Berkeley City Councilmember Gordon Wozniak is garnering national media attention for his recent suggestion of an email tax.
The San Francisco Chronicle, the Los Angeles Times and the Huffington Post have all recently covered Wozniak’s proposal of a tax on email that could help in generating funds to aid the U.S. Postal Service, which is currently experiencing financial difficulties.
“It must have been a slow day in the media,” Wozniak said regarding his recent media attention.
Wozniak has since faced significant backlash to his email tax proposal, receiving a fair amount of hate mail for the idea.
However, Wozniak is not the first to consider an Internet tax. The “bit tax” was first proposed by Arthur Cordell during a talk at Harvard Law School in 1997 and was also explored later by the United Nations, according to Wozniak.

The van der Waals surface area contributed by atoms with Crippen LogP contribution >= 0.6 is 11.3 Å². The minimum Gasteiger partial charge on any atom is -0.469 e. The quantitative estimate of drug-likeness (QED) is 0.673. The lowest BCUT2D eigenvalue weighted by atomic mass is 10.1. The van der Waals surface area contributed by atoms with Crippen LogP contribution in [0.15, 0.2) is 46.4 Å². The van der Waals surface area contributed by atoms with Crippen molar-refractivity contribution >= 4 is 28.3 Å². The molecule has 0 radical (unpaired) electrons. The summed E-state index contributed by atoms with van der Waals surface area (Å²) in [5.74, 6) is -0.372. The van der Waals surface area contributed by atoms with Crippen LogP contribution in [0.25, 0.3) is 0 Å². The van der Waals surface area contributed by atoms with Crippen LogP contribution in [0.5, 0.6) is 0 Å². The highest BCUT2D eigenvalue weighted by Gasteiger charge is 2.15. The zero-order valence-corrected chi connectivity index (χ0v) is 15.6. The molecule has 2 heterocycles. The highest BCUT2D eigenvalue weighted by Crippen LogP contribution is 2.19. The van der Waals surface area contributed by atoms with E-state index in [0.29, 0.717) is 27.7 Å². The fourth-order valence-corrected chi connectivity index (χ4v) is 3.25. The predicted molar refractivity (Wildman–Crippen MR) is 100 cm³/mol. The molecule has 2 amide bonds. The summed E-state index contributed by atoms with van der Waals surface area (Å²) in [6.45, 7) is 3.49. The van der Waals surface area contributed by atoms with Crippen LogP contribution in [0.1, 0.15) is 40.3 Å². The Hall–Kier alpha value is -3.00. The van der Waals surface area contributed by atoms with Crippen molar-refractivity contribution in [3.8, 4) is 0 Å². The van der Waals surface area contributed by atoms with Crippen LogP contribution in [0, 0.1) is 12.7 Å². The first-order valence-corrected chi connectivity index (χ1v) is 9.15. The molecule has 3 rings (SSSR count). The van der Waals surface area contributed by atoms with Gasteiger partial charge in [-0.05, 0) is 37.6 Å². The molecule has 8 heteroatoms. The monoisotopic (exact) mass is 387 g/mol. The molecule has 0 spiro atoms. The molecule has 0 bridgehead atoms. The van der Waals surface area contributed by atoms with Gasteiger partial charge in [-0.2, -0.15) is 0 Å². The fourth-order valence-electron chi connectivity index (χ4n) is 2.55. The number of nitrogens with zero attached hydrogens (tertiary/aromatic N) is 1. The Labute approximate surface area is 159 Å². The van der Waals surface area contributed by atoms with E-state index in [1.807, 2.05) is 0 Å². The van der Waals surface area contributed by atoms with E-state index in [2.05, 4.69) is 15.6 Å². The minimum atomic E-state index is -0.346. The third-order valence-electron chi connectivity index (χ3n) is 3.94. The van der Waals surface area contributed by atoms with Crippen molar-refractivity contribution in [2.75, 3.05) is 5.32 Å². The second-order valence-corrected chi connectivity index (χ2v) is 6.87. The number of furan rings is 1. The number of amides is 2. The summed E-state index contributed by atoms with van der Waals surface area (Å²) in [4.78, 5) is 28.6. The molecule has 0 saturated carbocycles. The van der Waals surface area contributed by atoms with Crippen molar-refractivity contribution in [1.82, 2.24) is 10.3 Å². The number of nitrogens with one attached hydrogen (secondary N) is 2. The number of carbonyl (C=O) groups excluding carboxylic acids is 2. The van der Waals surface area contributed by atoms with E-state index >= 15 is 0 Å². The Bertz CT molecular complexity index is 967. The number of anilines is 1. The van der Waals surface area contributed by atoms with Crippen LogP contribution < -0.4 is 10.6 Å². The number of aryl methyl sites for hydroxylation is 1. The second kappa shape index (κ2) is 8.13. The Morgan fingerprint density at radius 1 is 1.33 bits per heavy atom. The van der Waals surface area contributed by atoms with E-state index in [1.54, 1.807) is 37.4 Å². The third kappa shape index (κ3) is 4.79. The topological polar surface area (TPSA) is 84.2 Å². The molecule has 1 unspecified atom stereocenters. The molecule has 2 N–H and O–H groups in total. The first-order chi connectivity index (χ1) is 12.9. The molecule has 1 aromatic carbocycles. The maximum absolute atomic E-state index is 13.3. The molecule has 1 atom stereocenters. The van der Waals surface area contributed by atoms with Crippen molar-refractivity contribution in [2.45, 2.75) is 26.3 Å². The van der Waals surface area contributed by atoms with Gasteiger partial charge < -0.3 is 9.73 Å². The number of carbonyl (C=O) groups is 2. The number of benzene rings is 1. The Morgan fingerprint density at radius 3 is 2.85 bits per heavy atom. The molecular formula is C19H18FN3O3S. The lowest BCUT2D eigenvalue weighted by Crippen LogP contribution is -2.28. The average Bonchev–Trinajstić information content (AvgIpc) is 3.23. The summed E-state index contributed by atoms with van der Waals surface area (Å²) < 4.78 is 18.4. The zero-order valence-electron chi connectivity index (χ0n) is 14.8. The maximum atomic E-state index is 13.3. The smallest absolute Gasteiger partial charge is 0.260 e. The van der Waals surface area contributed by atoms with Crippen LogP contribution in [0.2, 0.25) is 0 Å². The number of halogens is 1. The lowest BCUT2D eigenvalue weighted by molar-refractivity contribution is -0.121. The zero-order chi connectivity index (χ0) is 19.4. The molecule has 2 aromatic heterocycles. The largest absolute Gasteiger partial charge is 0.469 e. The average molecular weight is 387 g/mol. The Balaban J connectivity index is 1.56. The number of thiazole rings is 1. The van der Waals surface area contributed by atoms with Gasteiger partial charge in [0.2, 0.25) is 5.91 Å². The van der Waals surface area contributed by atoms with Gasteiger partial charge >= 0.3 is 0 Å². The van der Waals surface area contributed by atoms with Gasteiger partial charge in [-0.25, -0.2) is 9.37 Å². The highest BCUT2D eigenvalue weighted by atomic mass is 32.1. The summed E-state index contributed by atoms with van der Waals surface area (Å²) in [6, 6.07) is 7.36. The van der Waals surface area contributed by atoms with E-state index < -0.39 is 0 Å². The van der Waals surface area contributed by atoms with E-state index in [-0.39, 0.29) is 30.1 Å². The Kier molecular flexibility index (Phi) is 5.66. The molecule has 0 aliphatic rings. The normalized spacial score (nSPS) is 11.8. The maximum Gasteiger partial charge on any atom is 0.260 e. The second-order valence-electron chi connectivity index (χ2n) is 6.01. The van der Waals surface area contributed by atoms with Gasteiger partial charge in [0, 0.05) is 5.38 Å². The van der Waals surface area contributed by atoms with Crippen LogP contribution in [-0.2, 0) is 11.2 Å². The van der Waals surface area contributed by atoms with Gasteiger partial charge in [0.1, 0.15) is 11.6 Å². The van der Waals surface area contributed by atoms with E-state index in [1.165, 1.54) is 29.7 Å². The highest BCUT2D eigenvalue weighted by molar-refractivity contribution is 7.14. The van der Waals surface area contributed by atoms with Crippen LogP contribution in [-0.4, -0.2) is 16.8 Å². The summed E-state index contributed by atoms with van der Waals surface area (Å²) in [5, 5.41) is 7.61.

Wozniak believes that a bit tax or email tax could serve as a measure to effectively gain revenue that the government needs to support other public works in addition to the Postal Service, such as education and health care.
“(If you consider) the terabits of data per second sent around the world, that’s billions, trillions of bits — even a small tax would generate substantial revenue,” Wozniak said.
Under the Internet Tax Freedom Act passed in 1998, it is currently illegal to place a tax on Internet usage. The act will expire in 2014, and it will be up to Congress to decide whether or not the act should be renewed indefinitely. There are presently no plans for a federal Internet tax to be implemented. Nevertheless, Wozniak remains hopeful.
“The idea is out there,” Wozniak said. “Things could change in the future, but it’d have to be changed on a federal level.”
Contact Jennie Yoon at [email protected].